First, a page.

NEW YORK — Seventy percent of adult New Yorkers have now received at least one dose of COVID vaccine, triggering the end of many of the restrictions that have marked everyday life these past 15 months.
Health screening, social distancing, disinfection protocols, capacity limits and other requirements were removed effective Tuesday at most public places in New York, including offices, child care centers, gyms, restaurants and retail shops.
Masks are still recommended in some situations, and required in schools from pre-kindergarten to 12th grade, public transit and healthcare facilities, in line with federal guidance.
But on the whole it is a major demobilization of the preventative effort against COVID-19 in the state that has suffered the highest per-capita death rate in the nation.
“We went literally from worst to first,” Gov. Andrew Cuomo said of New York state’s progress battling COVID. “We can now return to life as we know it.
“This is a momentous day and we deserve it.”
He noted that the vaccination campaign that brought New York state to this point has reached an important milestone but is not over.
New York based its decision on the most favorable metric: the federal Centers for Disease Control’s tally of adult New Yorkers at least partially vaccinated, which hit 70% late Monday or early Tuesday. New York state’s own tally of this group is 67.6% as of Tuesday.
Fully vaccinated New Yorkers make up just 49.6% of the state’s population of all ages.
The vaccination campaign has lost steam in parts of New York as it has nationwide: Just under 600,000 doses were administered statewide in the last seven days, well below the number being administered early this spring.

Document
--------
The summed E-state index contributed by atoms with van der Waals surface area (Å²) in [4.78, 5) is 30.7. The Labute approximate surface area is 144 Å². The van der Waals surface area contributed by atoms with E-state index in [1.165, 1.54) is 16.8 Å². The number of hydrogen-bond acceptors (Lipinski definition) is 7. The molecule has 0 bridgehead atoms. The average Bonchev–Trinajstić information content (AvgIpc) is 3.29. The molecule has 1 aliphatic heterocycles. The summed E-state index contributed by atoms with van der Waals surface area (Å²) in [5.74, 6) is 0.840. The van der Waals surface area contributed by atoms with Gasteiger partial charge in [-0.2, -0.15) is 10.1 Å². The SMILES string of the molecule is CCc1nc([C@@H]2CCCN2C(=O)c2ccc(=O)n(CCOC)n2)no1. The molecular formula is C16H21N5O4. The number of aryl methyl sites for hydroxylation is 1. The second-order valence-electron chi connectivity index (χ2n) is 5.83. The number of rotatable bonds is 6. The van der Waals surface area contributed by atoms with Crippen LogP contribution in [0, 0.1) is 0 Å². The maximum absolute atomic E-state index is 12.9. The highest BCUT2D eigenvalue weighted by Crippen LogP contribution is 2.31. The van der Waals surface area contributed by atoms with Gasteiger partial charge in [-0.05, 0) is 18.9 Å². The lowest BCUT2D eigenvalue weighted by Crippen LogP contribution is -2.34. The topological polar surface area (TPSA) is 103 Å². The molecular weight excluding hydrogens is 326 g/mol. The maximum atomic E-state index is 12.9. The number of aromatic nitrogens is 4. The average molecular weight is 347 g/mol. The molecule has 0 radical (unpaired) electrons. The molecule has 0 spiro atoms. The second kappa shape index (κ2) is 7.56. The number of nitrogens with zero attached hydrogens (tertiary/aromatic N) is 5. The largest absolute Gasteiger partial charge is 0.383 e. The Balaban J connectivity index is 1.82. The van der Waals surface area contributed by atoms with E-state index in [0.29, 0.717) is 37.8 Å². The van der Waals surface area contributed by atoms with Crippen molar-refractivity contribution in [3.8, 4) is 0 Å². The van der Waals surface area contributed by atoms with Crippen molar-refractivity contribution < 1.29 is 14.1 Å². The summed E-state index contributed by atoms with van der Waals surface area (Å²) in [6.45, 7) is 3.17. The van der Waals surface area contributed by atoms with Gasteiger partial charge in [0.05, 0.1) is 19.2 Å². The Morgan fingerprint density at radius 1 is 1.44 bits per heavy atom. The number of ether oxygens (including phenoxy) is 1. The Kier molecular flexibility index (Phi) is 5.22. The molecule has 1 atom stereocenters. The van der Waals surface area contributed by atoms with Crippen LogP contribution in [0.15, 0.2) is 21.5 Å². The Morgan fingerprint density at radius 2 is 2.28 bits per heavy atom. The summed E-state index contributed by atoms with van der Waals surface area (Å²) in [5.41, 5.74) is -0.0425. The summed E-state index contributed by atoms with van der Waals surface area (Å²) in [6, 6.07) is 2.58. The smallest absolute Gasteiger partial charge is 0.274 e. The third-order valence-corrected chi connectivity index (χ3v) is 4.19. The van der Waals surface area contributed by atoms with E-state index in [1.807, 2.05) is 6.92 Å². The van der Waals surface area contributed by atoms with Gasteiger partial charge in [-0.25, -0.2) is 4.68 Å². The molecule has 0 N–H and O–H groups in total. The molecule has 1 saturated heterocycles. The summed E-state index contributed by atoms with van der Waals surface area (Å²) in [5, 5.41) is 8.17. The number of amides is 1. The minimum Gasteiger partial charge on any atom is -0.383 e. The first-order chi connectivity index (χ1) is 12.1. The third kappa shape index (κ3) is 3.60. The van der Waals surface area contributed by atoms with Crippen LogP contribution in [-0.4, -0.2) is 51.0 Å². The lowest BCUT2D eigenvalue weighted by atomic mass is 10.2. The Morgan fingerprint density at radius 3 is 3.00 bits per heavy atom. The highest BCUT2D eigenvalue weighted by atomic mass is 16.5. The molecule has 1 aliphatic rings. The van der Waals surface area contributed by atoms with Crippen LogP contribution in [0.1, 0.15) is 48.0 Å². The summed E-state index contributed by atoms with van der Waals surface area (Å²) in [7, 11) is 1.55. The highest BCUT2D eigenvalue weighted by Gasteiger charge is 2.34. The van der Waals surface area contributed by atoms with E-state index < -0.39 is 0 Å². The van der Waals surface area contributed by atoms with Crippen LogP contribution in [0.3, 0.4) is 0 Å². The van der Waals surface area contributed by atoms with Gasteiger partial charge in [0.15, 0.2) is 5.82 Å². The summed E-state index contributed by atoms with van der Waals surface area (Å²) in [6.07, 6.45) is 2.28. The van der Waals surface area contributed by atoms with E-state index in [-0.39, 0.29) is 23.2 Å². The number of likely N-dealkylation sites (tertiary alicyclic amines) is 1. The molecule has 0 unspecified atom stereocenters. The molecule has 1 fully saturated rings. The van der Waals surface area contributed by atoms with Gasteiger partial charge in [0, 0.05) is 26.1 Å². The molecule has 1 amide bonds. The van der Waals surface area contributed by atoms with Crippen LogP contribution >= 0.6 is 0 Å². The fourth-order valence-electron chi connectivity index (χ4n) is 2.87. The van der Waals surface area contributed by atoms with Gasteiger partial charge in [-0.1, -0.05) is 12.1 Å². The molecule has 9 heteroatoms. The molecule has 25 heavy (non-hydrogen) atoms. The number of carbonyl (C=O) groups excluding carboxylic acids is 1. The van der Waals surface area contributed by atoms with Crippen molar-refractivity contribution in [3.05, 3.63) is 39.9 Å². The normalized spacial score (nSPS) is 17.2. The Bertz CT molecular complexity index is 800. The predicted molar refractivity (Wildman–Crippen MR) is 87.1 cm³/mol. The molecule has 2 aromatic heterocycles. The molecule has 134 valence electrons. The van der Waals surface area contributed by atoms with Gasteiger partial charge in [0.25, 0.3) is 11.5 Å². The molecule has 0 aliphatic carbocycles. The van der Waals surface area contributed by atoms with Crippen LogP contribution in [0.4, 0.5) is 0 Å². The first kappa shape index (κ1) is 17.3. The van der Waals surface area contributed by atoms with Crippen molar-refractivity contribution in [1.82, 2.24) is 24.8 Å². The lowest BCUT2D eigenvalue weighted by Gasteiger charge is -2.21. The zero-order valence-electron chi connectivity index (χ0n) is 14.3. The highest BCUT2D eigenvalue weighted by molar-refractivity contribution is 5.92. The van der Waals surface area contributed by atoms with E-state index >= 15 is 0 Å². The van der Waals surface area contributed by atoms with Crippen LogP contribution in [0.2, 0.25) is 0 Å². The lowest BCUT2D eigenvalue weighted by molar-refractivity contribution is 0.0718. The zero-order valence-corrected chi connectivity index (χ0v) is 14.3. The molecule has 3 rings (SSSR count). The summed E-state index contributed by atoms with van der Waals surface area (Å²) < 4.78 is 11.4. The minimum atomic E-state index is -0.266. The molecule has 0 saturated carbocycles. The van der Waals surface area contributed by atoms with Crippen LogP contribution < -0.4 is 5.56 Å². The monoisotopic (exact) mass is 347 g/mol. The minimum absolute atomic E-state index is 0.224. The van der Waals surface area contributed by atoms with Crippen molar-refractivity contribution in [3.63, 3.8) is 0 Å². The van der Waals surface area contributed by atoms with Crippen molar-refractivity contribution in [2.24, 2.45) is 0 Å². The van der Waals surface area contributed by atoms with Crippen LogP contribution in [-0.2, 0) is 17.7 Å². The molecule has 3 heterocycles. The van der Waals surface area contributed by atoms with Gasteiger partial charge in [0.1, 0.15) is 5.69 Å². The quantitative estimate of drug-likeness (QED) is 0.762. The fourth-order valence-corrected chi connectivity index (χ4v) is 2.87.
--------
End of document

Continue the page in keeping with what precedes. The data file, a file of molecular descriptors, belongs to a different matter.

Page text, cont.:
And the adult vaccination rate varies widely across New York’s 62 counties: Schenectady County is highest at 78.3%, while Fulton County is third-lowest at 50.7%
Among the state’s ten regions, the Capital Region is second-highest at 74.4% of adults with at least one dose of vaccine and the Mohawk Valley is lowest at 60.6%.
Nonetheless, New York is faring better than most other states on doses administered per-capita and is faring best among the states with more than 10 million residents.
Nationwide, 64.6% of American adults are at least partially vaccinated and 43.9% of Americans of all ages are fully vaccinated.
New York also has one of the lower per-capita rates of new infections, with just 320 new infections reported Monday, a positive test rate of 0.6%.
The daily death toll is down to single digits some days, and just 650 patients were hospitalized with COVID statewide on Monday, 32 of them in the Capital Region.
Here are the seven-day average positive test rates and percentage of population with at least one dose of vaccine in area counties:
- Albany 0.3% 63.8%
- Fulton 0.5% 42.1%
- Montgomery 0.0% 53.2%
- Rensselaer 0.3% 57.3%
- Saratoga 0.3% 63.3%
- Schenectady 0.4% 65.3%
- Schoharie 0.0% 46.9%
Cuomo’s announcement Tuesday was a happy and somewhat boisterous affair in a crowded room in New York City with dignitaries much closer than six feet from one another and hardly a mask to be seen, including on the governor himself.
The success of the infection-protection measures imposed over the past 15 months allowed them to be ended Tuesday, Cuomo said:
“We’re no longer just surviving. We’re not in our homes, afraid to go out. We’re not in our homes disinfecting everything that we can see. Life is not about survival. Life is about thriving. Life is about seeing people. Life is about loving. Life is about celebrating. Life is about enjoying, life is about interacting. And now we get back to living life. The state mandates that have proven right and correct and brought us through this pandemic are relaxed as of today, effective immediately.”
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